LINKED: The New Science of Networks

Albert-Laszlo Barabasi, Author, Jennifer Frangos, Author . Perseus $26 (288p) ISBN 978-0-7382-0667-7

Information, disease, knowledge and just about everything else is disseminated through a complex series of networks made up of interconnected hubs, argues University of Notre Dame physics professor Barabási. These networks are replicated in every facet of human life: "There is a path between any two neurons in our brain, between any two companies in the world, between any two chemicals in our body. Nothing is excluded from this highly interconnected web of life." In accessible prose, Barabási guides readers through the mathematical foundation of these networks. He shows how they operate on the Power Law, the notion that "a few large events carry most of the action." The Web, for example, is "dominated by a few very highly connected nodes, or hubs... such as Yahoo! or" Barabási notes that "the fittest node will inevitably grow to become the biggest hub." The elegance and efficiency of these structures also makes them easy to infiltrate and sabotage; Barabási looks at modern society's vulnerability to terrorism, and at the networks formed by terrorist groups themselves. The book also gives readers a historical overview on the study of networks, which goes back to 18th-century Swiss mathematician Leonhard Euler and includes the well-known "six degrees phenomenon" developed in 1967 by sociology professor Stanley Milgram. The book may remind readers of Steven Johnson's Emergence and—with its emphasis on the mathematical underpinnings of social behavior—Malcolm Gladwell's The Tipping Point (which Barabási discusses); those who haven't yet had their fill of this new subgenre should be interested in Barabási's lively and ambitious account. (June)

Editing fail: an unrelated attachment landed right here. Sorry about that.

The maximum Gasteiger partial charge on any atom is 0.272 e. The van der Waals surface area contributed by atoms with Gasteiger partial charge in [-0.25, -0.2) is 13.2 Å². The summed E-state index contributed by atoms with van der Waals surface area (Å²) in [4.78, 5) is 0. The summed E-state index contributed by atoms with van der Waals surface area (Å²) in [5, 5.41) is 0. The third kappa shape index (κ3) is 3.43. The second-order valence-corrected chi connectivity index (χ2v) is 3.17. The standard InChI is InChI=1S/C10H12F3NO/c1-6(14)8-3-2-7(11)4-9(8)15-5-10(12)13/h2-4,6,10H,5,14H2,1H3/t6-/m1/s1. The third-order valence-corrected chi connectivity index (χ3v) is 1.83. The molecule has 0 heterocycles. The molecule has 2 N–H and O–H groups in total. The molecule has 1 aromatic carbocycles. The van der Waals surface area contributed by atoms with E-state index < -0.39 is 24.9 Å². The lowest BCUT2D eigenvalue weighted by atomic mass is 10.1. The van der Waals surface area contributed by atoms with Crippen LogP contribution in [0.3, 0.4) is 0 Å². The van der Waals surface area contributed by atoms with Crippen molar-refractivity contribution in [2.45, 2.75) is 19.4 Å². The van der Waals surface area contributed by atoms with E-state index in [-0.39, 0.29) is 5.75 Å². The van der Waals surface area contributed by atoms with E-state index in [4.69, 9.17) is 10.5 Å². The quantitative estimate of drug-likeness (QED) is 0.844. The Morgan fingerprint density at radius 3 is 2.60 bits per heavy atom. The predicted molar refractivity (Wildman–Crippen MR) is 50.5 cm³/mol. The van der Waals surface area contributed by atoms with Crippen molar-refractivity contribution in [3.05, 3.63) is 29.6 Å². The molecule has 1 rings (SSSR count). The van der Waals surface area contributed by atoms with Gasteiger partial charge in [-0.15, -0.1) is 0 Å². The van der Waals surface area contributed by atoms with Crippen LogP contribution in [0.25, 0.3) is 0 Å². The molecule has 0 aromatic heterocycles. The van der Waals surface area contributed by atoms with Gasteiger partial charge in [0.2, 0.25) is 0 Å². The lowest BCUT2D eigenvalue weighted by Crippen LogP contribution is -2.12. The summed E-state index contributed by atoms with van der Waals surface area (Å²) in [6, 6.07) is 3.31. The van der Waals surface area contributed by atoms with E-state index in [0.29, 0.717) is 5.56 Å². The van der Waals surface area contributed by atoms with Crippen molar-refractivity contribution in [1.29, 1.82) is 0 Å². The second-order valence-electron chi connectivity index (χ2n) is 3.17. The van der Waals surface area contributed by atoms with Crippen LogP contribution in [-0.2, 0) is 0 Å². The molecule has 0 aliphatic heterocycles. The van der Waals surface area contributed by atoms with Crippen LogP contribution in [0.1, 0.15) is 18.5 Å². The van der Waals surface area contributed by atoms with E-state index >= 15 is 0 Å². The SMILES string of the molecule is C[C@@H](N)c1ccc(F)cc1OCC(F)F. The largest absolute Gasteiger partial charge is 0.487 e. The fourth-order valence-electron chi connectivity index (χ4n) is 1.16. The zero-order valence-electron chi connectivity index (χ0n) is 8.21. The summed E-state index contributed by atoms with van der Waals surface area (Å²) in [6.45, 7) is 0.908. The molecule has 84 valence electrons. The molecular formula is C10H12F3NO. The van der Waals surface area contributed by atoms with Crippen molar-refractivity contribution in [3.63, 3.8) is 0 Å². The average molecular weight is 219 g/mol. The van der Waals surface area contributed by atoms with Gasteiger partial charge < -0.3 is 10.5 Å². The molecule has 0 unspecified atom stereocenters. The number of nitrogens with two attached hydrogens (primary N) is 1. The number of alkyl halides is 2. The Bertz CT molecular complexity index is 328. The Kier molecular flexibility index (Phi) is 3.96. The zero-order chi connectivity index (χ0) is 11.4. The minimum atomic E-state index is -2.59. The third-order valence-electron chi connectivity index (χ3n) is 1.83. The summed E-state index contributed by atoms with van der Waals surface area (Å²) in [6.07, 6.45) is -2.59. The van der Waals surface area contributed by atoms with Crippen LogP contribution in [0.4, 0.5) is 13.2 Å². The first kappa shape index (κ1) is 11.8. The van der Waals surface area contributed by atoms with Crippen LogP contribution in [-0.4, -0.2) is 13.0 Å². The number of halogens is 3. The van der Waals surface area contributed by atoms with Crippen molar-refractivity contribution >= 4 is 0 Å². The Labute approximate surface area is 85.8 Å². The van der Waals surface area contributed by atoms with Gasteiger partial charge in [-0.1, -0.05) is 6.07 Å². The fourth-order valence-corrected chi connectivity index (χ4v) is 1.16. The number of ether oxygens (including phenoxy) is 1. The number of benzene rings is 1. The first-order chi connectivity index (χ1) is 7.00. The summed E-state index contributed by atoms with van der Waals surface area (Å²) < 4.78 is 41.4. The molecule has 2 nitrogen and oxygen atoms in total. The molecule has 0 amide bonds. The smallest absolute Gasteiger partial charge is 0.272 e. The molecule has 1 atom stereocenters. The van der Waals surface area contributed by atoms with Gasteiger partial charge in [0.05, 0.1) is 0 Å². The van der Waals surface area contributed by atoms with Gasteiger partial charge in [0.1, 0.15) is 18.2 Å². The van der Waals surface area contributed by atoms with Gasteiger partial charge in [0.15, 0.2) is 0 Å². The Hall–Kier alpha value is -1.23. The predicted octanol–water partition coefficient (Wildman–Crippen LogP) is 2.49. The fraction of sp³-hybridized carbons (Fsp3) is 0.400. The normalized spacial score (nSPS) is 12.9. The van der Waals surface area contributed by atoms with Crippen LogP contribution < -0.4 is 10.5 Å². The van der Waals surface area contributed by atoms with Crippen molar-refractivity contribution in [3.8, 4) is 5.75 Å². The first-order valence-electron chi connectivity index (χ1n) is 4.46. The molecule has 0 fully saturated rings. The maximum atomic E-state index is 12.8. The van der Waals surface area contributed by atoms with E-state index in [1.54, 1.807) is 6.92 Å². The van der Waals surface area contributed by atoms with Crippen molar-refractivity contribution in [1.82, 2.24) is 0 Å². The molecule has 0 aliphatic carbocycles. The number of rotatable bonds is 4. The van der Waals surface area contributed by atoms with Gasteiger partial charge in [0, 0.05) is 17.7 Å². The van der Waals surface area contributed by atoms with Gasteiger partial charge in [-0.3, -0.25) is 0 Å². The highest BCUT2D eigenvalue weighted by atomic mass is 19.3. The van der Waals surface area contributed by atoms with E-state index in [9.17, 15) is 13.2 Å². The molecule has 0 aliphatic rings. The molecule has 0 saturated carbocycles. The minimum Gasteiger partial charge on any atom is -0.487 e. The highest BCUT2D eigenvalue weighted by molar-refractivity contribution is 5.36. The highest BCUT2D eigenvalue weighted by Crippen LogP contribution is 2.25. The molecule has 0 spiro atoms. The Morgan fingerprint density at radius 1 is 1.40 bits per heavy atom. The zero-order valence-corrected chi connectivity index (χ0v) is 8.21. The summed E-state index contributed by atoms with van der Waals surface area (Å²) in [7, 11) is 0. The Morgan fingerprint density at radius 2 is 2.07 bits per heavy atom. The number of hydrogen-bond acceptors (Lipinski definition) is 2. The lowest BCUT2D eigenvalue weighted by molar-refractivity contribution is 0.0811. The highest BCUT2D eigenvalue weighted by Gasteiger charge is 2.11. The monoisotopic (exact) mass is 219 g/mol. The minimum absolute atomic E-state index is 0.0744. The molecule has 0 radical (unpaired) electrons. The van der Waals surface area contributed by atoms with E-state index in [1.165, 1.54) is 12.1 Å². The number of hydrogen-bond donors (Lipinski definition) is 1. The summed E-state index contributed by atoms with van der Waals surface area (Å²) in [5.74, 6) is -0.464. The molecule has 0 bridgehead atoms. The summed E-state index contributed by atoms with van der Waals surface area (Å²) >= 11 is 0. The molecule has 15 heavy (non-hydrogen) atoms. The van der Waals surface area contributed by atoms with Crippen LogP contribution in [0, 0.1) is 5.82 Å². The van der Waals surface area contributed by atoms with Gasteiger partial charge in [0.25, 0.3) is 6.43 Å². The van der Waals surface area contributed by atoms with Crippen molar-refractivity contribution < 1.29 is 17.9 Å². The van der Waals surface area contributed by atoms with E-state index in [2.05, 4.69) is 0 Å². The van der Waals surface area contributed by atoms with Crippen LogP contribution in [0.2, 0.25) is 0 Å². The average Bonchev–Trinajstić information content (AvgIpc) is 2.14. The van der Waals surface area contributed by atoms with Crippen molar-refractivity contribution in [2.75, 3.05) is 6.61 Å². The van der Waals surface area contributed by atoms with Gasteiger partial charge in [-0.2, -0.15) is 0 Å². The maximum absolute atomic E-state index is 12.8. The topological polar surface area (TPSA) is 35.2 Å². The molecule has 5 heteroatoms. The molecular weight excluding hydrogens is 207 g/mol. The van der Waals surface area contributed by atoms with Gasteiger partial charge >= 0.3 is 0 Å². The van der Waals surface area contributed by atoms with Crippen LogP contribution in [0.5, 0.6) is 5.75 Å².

Reviewed on: 05/27/2002
Release date: 05/01/2002
Genre: Nonfiction
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